Leandro: To achieve a certain feeling of closeness with Rafael, on the way I discovered that he is a magnificent musician besides that he is very fast working and I am a little slower, haha!

At the artistic level there were no major challenges, I think that question comes from the human side, I wanted to achieve a feeling of comfort with Rafael. The question was what kind of relationship can be put together in this way to achieve a certain purpose that is to produce an album

Raf: Things are way faster when you are able to be in the same room. Perhaps we get to do that again one day!

I would say that you’ve achieved this feeling – at least this is what I can sense from the album. How do you feel about it after having it finished and released?

Raf: I enjoy this record very much and have been playing some of the songs live, watching how the audience reacts to it, the emotions it can bring out. It really warms my heart seeing it unfold in this setting.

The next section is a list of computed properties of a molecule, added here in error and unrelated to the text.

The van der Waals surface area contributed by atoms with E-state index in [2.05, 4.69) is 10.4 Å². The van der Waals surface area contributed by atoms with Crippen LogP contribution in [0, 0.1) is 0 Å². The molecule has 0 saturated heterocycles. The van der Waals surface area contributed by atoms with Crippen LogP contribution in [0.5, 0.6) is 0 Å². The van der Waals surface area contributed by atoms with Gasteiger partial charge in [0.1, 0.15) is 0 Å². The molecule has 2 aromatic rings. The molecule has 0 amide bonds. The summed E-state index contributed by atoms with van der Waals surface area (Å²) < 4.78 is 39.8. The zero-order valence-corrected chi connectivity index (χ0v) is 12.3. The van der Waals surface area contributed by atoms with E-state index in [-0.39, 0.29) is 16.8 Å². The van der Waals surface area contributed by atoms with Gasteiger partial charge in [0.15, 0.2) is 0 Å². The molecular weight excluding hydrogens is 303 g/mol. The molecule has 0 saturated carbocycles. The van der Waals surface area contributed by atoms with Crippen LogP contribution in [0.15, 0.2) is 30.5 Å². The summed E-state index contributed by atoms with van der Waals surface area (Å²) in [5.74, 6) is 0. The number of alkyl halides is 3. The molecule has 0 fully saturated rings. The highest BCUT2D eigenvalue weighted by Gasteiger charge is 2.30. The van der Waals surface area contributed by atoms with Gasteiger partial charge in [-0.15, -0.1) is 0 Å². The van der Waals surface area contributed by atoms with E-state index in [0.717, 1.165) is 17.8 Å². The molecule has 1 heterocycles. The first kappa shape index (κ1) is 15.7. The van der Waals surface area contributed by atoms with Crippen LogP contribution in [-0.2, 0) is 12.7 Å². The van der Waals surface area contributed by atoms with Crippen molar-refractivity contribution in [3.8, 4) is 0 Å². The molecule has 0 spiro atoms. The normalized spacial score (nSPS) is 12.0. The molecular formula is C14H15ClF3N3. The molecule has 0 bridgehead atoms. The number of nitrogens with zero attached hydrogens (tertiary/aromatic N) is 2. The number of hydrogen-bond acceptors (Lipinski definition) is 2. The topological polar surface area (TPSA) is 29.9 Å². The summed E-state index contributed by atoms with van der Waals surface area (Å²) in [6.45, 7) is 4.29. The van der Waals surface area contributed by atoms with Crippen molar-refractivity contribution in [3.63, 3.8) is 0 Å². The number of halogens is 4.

What would you say you learnt from each other during the process?

Leandro: All work was without pressure. Sometimes I think I’m a bit slow but it’s very difficult to hurry up when I’m in the state of making music. There are issues that I can see with the passage of time, unfortunately. Of course one has a deadline, but Ryan gave us total freedom in that regard.

What I discovered and confirmed is that Raff is a genius of music, he is very good in the role of artistic producer, and like most colleagues, we only know a part of his musical universe

A friend says that discs have to be abandoned because if there is a cut, one can become obsessed with them and they will never end. Now that the album has come out I think it would be nice to present it live and I’m sure I would like to do another album with Raff in the future.

Rafael, you already played a few songs from the album while you were on tour. Could you imagine going on a tour and performing the whole record together?

Raf: Yes, that’d be lovely of course.

Do you have a dream collaboration that you would love to make happen one day? If yes, who would your dream partner be?

Leandro: Yes, there are many incredible artists, the list is very long! One of the things that I do besides my ambient project is singing, I would like to collaborate in that aspect.